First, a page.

Turnabout is fair play: use of the bacterial Multivalent Adhesion Molecule 7 as an antimicrobial agent
Research output: Contribution to journal › Article
Colleges, School and Institutes
Pathogen attachment to host tissues is one of the initial and most crucial events during the establishment of bacterial infections and thus interference with this step could be an efficient strategy to fight bacterial colonization. Our recent work has identified one of the factors involved in initial binding of host cells by a wide range of Gram-negative pathogens, Multivalent Adhesion Molecule (MAM) 7. Interference with MAM7-mediated attachment, for example by pre-incubation of host cells with recombinant MAM7, significantly delays the onset of hallmarks of infection, such as pathogen-mediated cytotoxicity or the development of other adhesive structures such as actin pedestals. Thus, we are trying to develop tools based on MAM7 that can be used to prevent or diminish certain Gram-negative bacterial infections. Herein, we describe the use of bead-coupled MAM7 as an inhibitor of infection with the clinically relevant pathogen Pseudomonas aeruginosa.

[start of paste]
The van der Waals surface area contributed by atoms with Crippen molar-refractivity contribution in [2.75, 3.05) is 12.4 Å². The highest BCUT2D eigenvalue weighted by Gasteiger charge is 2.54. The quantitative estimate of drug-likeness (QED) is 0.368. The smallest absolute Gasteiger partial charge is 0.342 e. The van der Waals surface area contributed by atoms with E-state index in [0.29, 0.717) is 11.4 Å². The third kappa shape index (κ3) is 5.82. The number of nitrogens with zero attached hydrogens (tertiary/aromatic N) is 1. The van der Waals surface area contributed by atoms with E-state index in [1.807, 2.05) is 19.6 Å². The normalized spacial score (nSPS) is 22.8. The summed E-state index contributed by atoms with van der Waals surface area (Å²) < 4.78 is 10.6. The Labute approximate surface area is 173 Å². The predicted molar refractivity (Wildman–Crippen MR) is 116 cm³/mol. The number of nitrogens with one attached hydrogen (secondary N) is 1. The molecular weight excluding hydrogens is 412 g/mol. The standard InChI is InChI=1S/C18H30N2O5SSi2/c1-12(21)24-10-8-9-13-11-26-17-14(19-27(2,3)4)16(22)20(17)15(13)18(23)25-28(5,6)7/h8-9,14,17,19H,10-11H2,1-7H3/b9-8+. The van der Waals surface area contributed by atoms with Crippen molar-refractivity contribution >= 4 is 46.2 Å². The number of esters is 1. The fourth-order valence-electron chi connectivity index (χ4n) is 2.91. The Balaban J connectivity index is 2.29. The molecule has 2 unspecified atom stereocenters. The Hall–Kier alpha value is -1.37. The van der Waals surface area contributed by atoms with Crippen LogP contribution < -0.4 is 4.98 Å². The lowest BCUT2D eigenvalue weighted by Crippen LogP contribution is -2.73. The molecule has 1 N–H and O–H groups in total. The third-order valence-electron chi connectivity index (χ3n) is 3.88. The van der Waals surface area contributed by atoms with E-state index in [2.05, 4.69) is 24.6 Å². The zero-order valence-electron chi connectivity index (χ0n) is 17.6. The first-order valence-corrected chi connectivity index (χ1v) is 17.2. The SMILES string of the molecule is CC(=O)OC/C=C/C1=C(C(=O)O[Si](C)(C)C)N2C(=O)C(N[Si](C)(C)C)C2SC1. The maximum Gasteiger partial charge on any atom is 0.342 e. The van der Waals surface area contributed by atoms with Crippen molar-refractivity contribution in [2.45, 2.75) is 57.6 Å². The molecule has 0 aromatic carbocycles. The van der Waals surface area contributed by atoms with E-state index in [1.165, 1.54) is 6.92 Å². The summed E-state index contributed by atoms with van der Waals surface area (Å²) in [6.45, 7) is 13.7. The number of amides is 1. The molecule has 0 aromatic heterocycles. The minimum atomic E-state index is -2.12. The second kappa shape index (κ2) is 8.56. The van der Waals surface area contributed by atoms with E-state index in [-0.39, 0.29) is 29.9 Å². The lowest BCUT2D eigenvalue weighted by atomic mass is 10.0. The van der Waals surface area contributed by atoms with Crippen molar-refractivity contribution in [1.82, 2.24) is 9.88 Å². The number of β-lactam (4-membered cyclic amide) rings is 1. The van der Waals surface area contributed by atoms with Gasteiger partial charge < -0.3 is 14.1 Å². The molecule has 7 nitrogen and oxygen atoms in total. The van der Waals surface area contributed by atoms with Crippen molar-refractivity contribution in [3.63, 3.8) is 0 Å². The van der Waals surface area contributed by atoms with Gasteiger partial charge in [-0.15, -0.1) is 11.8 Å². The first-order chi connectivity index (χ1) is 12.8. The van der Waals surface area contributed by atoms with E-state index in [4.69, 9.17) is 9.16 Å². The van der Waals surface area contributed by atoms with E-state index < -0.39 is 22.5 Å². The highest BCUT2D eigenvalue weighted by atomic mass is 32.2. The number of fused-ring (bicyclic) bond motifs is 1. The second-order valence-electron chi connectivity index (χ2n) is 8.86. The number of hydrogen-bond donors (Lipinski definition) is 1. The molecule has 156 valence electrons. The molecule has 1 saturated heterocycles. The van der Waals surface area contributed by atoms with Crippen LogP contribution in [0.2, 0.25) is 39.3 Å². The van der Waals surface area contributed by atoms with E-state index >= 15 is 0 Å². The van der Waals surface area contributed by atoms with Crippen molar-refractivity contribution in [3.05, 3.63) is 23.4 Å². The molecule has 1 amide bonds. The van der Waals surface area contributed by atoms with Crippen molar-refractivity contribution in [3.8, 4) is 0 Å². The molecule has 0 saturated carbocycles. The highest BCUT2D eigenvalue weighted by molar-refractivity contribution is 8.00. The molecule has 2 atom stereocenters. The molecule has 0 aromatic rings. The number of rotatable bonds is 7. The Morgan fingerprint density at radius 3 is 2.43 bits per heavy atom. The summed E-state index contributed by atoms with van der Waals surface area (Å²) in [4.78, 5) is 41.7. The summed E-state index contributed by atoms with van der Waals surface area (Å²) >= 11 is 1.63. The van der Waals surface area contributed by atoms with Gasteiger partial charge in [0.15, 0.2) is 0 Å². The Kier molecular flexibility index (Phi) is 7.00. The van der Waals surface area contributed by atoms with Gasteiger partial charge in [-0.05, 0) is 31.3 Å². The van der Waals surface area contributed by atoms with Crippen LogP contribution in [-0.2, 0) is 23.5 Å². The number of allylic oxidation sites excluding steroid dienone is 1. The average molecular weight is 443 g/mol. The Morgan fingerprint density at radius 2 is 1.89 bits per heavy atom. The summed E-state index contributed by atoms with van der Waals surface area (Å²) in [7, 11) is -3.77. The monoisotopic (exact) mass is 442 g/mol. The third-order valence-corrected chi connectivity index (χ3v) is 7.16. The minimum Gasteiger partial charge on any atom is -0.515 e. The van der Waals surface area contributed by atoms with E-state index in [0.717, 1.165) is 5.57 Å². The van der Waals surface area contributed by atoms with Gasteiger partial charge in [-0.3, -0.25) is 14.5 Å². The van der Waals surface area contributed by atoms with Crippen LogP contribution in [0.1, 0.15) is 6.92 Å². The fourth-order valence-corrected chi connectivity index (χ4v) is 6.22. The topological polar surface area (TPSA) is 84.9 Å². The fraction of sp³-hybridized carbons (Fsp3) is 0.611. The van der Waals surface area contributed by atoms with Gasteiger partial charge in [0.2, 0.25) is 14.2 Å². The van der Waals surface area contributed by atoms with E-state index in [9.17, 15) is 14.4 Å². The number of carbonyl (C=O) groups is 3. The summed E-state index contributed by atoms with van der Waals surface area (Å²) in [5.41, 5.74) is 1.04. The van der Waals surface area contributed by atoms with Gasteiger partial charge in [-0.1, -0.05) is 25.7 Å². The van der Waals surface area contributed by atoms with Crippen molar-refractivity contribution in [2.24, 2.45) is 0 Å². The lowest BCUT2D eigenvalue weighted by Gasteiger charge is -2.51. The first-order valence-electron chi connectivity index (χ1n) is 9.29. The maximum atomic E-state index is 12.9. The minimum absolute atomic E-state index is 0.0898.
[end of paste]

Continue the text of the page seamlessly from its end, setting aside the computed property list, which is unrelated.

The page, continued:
|Number of pages||4|
|Publication status||Published - 1 Jan 2012|